No Premier League manager has made fewer changes this season the Catalan, even though he has arguably the strongest squad in England
With 15 minutes to go and Manchester City chasing a winner at Crystal Palace, defenders Nathan Ake and Luke Mbete, and holding midfielder Fernandinho were warming up.
Pep Guardiola may not have had a natural striker on the bench – or even on the pitch – but he did have options to change his frontline, with Gabriel Jesus and Raheem Sterling among his substitutes.
They eventually took their turn on the touchline, along with last season’s top scorer Ilkay Gundogan, but not one of them was brought on.
No doubt they were as frustrated as everyone else connected with the club as City were held to a 0-0 draw that allowed Liverpool to cut their Premier League lead to a single point.
“I was thinking about Gabriel and Gundo but the players were playing good in a high, high rhythm. They know that when they play like this, there is nothing to say,” Guardiola said after the game.
Theres nothing new in the City boss overlooking his bench. No manager has made fewer substitutions in the Premier League this season.
Jesuss strike in the 2-1 Champions League victory over Paris Saint-Germain in November is the only time this season that a substitute has scored either an equaliser or a winner for City.
October 2020 was the last time a substitute earned a Premier League point, when Phil Foden scored in a 1-1 draw with West Ham, while the last time someone came off the bench to score a winner was Jesus goal in the 1-0 victory over Leicester six months previously.
Guardiolas approach is at odds with the ethos of Jurgen Klopp, who made ruthless changes in Liverpools 2-0 victory over Arsenal on Wednesday, with Diogo Jota being hauled off despite scoring just moments beforehand, and being replaced by Roberto Firmino, who added the second.
Indeed, Divock Origis entire Anfield career has been built around his ability to make an impact from the bench, which has put him high on the list of footballs most famous super-subs.
With the title race now so tight and City needing to win every game to guarantee finishing above the rivals, it begs the question, why doesnt Guardiola use his substitutes as game-changers in the same way as Klopp?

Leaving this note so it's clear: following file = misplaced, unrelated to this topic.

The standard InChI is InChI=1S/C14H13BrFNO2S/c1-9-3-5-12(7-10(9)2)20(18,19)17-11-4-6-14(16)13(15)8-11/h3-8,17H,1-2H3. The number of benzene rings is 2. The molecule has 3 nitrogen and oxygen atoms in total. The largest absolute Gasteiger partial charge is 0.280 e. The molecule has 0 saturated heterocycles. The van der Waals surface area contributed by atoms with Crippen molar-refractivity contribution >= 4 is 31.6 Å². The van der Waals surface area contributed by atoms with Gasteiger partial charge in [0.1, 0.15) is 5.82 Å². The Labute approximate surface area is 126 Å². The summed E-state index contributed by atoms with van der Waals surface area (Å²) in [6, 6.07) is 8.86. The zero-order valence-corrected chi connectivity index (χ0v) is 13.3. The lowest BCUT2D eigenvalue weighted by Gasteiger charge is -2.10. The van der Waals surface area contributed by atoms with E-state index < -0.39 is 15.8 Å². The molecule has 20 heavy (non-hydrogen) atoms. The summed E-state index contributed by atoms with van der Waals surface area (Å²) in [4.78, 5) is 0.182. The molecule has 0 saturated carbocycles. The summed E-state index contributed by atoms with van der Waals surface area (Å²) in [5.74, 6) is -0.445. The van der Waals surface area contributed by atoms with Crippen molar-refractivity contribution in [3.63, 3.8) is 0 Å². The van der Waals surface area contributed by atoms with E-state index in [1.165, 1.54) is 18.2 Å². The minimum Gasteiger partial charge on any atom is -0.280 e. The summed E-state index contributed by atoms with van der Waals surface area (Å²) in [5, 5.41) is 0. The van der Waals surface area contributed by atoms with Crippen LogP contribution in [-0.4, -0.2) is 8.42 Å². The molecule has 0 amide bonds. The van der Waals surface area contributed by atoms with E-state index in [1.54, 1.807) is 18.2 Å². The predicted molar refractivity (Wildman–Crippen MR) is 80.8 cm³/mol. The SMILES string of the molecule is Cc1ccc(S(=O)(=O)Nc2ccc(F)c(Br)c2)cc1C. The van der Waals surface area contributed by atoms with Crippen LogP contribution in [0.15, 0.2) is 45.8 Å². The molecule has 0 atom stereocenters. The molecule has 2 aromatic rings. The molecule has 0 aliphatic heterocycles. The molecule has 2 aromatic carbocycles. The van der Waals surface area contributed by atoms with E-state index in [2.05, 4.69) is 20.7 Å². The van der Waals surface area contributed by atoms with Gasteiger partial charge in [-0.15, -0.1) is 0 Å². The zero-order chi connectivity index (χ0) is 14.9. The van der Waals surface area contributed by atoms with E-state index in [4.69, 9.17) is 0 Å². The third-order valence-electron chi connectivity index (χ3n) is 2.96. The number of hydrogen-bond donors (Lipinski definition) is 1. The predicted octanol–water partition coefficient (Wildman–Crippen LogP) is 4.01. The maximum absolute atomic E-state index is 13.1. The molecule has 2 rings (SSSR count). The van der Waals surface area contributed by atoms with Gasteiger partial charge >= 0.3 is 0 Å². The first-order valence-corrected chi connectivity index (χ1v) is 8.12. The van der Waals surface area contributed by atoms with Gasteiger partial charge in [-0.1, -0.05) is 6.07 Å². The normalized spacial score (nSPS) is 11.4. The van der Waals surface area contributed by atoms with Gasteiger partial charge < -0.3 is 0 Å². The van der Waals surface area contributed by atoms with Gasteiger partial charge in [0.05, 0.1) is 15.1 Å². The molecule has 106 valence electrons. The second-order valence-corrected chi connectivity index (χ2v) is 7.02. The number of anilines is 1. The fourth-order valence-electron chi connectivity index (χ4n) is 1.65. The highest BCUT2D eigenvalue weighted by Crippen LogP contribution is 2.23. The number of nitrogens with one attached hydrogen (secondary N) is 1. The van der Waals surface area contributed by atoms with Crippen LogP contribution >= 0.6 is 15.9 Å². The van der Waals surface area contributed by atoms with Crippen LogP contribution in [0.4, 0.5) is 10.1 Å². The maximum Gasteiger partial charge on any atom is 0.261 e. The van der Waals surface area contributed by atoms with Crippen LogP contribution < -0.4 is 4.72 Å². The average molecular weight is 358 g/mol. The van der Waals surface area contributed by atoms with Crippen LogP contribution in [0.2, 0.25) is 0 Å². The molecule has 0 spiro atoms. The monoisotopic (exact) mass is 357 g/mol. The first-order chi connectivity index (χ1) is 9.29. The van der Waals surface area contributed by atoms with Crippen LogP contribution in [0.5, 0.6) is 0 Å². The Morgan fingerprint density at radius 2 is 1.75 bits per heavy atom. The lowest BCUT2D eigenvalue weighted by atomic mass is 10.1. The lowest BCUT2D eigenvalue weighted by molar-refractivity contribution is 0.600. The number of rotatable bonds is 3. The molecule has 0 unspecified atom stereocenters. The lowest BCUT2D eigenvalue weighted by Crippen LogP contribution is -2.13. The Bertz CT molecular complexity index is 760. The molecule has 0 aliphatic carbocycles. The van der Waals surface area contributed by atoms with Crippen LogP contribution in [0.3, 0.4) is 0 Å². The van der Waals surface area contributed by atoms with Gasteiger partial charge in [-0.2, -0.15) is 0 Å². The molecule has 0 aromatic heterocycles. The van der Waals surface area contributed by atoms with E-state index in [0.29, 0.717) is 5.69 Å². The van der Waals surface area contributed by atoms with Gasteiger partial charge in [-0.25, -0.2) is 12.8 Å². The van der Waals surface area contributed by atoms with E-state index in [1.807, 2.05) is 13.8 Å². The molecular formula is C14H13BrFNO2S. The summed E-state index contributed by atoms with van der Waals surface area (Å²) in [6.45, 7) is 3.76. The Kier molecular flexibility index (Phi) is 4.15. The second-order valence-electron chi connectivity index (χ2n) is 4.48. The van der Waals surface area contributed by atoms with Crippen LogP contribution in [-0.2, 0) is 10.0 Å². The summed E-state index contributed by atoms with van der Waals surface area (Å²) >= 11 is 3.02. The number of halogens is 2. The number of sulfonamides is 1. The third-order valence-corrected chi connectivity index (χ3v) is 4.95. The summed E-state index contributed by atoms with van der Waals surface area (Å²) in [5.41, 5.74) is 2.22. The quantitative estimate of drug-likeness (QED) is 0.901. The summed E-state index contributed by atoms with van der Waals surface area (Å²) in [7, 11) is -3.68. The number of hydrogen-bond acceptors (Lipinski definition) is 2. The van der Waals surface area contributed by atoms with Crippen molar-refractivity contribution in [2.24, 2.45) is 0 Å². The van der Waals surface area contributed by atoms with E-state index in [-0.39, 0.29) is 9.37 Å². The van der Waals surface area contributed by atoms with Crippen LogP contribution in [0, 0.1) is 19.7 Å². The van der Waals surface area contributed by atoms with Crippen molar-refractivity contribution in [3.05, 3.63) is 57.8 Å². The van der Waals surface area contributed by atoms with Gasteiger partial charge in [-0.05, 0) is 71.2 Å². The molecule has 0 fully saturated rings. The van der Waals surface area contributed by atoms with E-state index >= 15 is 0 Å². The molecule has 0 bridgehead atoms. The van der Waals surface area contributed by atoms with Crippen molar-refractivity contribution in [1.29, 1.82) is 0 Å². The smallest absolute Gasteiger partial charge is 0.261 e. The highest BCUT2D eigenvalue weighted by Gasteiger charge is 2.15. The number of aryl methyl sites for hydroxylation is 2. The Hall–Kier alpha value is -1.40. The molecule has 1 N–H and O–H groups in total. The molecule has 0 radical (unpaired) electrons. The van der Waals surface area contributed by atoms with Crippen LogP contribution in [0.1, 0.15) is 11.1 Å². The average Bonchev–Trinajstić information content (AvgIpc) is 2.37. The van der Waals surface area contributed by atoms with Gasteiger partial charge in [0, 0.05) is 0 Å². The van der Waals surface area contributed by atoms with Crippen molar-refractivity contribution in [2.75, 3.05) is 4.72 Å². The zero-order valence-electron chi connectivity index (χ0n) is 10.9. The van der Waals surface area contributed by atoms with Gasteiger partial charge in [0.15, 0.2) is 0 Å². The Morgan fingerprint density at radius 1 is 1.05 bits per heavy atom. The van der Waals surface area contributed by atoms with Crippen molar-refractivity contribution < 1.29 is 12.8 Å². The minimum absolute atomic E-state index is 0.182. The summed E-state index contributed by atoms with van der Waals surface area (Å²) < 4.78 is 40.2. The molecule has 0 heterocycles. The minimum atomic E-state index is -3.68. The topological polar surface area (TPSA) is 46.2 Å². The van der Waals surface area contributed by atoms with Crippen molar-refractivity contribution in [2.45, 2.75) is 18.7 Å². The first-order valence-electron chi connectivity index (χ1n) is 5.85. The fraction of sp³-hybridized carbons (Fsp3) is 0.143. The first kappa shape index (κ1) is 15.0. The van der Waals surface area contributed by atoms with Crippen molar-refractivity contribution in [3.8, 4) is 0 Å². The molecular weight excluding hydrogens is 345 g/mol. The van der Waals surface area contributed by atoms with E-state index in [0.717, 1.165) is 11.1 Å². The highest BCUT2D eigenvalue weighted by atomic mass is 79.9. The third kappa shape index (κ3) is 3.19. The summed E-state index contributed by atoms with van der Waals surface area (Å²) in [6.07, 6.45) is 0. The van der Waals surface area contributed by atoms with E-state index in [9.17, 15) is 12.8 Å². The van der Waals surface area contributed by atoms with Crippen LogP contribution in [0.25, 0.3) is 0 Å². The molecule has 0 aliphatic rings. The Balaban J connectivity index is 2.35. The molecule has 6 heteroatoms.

One of the main reasons is that his first move when trying to find a breakthrough is to make tactical tweaks rather than changes to personnel.
Rather than make a sudden and dramatic switch to a Plan B, the City boss changes tend to be more subtle, with his small, in-game alterations usually a reaction to what is happening on the pitch.
Take the Manchester Derby, for example, when Bernardo Silva twice sprinted over from the far touchline in the opening five minutes to receive instructions from the dugout before overloading Uniteds right-hand side to carve open the visitors.
However, while that move was highly effective, other matches can develop in different ways as Guardiola and opposing managers change and counter-change.
Southamptons Ralph Hassenhuttl, who City face on Sunday in the FA Cup having failed to beat in their two Premier League clashes this season, is an example of a coach who can cause problems by responding effectively to Guardiolas moves.
“They were incredibly organised and this is one of the best performances we played against them,” the City boss said after the 1-1 draw with the Saints in January.
“Yes, the result was not good, but in terms of performance and the way we played, it was excellent.”
Just one substitution was made in that game – Jesus replacing Sterling after an hour, which is a relatively early substitution for the Catalan – and that was because Guardiola was generally happy with how his team were playing.
The visitors were dominating possession and creating opportunities. The only reason they didnt win was because they failed to take good chances.
It was the same in Monday nights draw at Palace at Selhurst Park, where they hit the woodwork and missed a handful of close-range attempts. They were not struggling to create.
Furthermore, any changes Guardiola makes are usually always like-for-like replacements.
Intelligent, technical players replace intelligent, technical players. Guardiola is reluctant to instead introduce a speedy winger or a hulking striker because he fears such a dramatic change would disrupt rather than improve the teams performance.
Citys success, remember, is built on team ethic rather than relying on a moment of individual brilliance from a maverick influence.
It, therefore, appears curious to many that Guardiola was so keen on the Premier League increasing the amount of subs allowed to five, given he uses them so sparingly.
However, his concern in that instance is player welfare rather than affording himself more options off the bench.
With the top sides having such busy schedules, changes are often made to give players more rest once a match has been won.
Having more subs would also mean greater scope for offering young players the chance to acclimatise to the first-team environment.
Fodens progression was underpinned by a slow integration into the starting line-up, dotted with short appearances from the bench.
Cole Palmer, before a recent injury, was following the same trajectory, with Guardiola unwilling to put the pressure on academy players to bail his side out of jail on the rare occasions that the senior stars are struggling.
In the recent loss at home to Tottenham, Aymeric Laporte was pushed further forward as City chased an equaliser instead of bringing on emerging star Liam Delap.
It can be a frustrating policy for fans and Guardiola came under criticism for sticking with his starting line-up at Selhurst Park.